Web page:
In addition, I have learnt therapy is something we all need at times in our life, it is hard and dark, but with professional help we can find candles to hang that show there is light and where it hides. I would go so far it is part of healthy living to know and understand it is okay to ask for help in this way, as you would a doctor for a lump on a breast or broken ankle. I am currently deciding if this is not a path I should consider myself, to become a counsellor or psychologist, as love to help others and naturally empathetic, using my creativity and love of nature. I welcome thoughts from others on this, some I have asked say it is very me as already the empathetic ear or shoulder to rest that does not judge anyone and lets someone be themselves, allow them to grow and bloom to whatever or whoever they want to be.

© Fi S. J. Brown

The power of three

For three minutes I would like you take time out your day to do the following. Sit down, read all through then shut your eyes, doing each bit in turn.

As you shut your eyes count to 3, 1…2….3… Good now repeat, 1…2…3… and repeat one last time 1…2…3…

Well done but before you open them pause a little longer. Now think of three friends; can be anyone, thinking of why or what makes them matter to you. Now think of three special gifts you have; perhaps somewhere to live, access to running water, or the ability to read and write. Now think of three luxuries you have that may forget actually are luxuries; a car to drive to travel from A-B at any time, access to the internet to find anything you want to know or buy in seconds, and freedom to be ourselves not what someone else wants or says we should be.

Now as you open your eyes look right; what three things do you see that you have bought, do you ever or will you ever use them? Now turn and look left; find three things that were a gift from someone else, what makes them special and priceless? Now look forward; what hopes and dreams do you have, what’s really stopping you fulfilling them? Now as you stand up, take a glance behind to see how far life has changed the last three years.

Today is World Suicide Prevention Day, the dark feelings associated with it are extremely painful; it is not selfish or easy to say we just cannot cope anymore. However, it is important to remember we are loved by others near or far, and more than we realise at times. These cannot ever be bought or sold, unlike the gifts that don’t have to be bought to show appreciation or love, and luxuries we all too often take for granted as forget not everyone has.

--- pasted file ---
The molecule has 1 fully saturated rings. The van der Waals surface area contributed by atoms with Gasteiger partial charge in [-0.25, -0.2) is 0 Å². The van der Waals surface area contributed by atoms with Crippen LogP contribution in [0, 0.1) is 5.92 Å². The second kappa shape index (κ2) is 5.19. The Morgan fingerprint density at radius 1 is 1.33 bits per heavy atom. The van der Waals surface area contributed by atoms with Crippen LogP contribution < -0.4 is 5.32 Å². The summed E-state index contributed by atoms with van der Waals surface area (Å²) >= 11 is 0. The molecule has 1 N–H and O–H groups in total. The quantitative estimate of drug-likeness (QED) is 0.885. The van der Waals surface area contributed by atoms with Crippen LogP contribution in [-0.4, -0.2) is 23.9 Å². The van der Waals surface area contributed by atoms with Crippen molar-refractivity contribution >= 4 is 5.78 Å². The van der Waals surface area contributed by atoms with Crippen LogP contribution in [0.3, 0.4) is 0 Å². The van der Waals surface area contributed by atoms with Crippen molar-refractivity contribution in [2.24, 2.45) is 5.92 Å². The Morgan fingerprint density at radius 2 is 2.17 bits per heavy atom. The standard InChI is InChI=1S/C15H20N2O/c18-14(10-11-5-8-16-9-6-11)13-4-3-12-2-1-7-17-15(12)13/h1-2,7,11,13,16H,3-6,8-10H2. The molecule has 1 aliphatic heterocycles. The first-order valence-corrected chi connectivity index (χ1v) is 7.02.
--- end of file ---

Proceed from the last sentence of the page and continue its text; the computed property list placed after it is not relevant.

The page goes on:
Nothing in life lasts forever, so call/message/write to three people you thought of above, even if not physically here now, still write. Think of three things that make you special to others by being in their lives. Finally, take three steps forward, these are three steps towards your hopes and dreams.

© Fi S. J. Brown

The Tunnels

What is depression? If you have not ever experienced it, as it is not physical disease like heart disease or high blood pressure, or visual so others cannot see internally what damage it is doing, so therefore is hard to explain in a way for others to be empathetic and try to understand. For me at my worst it was like a series of tunnels, constantly under attack by forces unknown, whilst scrambling on my hands and knees trying to find an end with a light that was the end. When pulled from the tunnels by some incredible friends it felt like I was pulled from a well. At first as I was adjusting to what could be light, I often could feel my fingers slipping back down only for them to grab me and pull me back. I am now free from the tunnels and learning to enjoy the light, even if it burns my eyes at times. I know I do not want to fall back among the maze of tunnels, so found writing and photography give both a voice and image to how I feel and give hope to others still stuck among the tunnels.

© Fi S. J. Brown

tunnels